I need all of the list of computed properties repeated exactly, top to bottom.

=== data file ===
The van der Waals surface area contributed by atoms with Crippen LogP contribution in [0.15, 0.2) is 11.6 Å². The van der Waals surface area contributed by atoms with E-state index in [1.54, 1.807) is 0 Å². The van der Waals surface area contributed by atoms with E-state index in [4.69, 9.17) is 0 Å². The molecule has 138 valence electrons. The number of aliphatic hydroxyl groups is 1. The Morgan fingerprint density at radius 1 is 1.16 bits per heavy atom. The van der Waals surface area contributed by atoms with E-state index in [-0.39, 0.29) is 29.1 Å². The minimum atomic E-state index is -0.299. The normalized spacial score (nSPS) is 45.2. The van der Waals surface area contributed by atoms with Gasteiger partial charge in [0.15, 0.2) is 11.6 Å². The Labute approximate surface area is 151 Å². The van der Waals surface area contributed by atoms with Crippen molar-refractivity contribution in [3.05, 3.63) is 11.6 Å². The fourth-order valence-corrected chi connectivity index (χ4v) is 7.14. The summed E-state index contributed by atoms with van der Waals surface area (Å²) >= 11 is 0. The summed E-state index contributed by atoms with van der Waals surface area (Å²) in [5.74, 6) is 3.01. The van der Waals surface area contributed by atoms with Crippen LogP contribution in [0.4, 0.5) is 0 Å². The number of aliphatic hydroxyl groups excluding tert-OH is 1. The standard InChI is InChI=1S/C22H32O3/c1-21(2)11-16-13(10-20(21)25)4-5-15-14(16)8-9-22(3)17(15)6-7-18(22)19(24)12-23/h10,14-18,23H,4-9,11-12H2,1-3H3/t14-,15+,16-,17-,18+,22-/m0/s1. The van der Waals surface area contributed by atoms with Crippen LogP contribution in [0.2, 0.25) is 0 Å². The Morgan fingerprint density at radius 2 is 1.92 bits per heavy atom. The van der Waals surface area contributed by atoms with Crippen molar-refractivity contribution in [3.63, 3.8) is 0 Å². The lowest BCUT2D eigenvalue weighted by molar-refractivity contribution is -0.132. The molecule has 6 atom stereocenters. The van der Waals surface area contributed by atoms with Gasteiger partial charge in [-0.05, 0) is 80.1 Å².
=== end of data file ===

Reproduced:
The van der Waals surface area contributed by atoms with Crippen LogP contribution in [0.15, 0.2) is 11.6 Å². The van der Waals surface area contributed by atoms with E-state index in [1.54, 1.807) is 0 Å². The van der Waals surface area contributed by atoms with E-state index in [4.69, 9.17) is 0 Å². The molecule has 138 valence electrons. The number of aliphatic hydroxyl groups is 1. The Morgan fingerprint density at radius 1 is 1.16 bits per heavy atom. The van der Waals surface area contributed by atoms with E-state index in [-0.39, 0.29) is 29.1 Å². The minimum atomic E-state index is -0.299. The normalized spacial score (nSPS) is 45.2. The van der Waals surface area contributed by atoms with Gasteiger partial charge in [0.15, 0.2) is 11.6 Å². The Labute approximate surface area is 151 Å². The van der Waals surface area contributed by atoms with Crippen molar-refractivity contribution in [3.05, 3.63) is 11.6 Å². The fourth-order valence-corrected chi connectivity index (χ4v) is 7.14. The summed E-state index contributed by atoms with van der Waals surface area (Å²) >= 11 is 0. The summed E-state index contributed by atoms with van der Waals surface area (Å²) in [5.74, 6) is 3.01. The van der Waals surface area contributed by atoms with Crippen LogP contribution in [0.4, 0.5) is 0 Å². The number of aliphatic hydroxyl groups excluding tert-OH is 1. The standard InChI is InChI=1S/C22H32O3/c1-21(2)11-16-13(10-20(21)25)4-5-15-14(16)8-9-22(3)17(15)6-7-18(22)19(24)12-23/h10,14-18,23H,4-9,11-12H2,1-3H3/t14-,15+,16-,17-,18+,22-/m0/s1. The van der Waals surface area contributed by atoms with Crippen LogP contribution in [0.2, 0.25) is 0 Å². The Morgan fingerprint density at radius 2 is 1.92 bits per heavy atom. The van der Waals surface area contributed by atoms with Crippen molar-refractivity contribution in [3.63, 3.8) is 0 Å². The lowest BCUT2D eigenvalue weighted by molar-refractivity contribution is -0.132. The molecule has 6 atom stereocenters. The van der Waals surface area contributed by atoms with Gasteiger partial charge in [-0.05, 0) is 80.1 Å².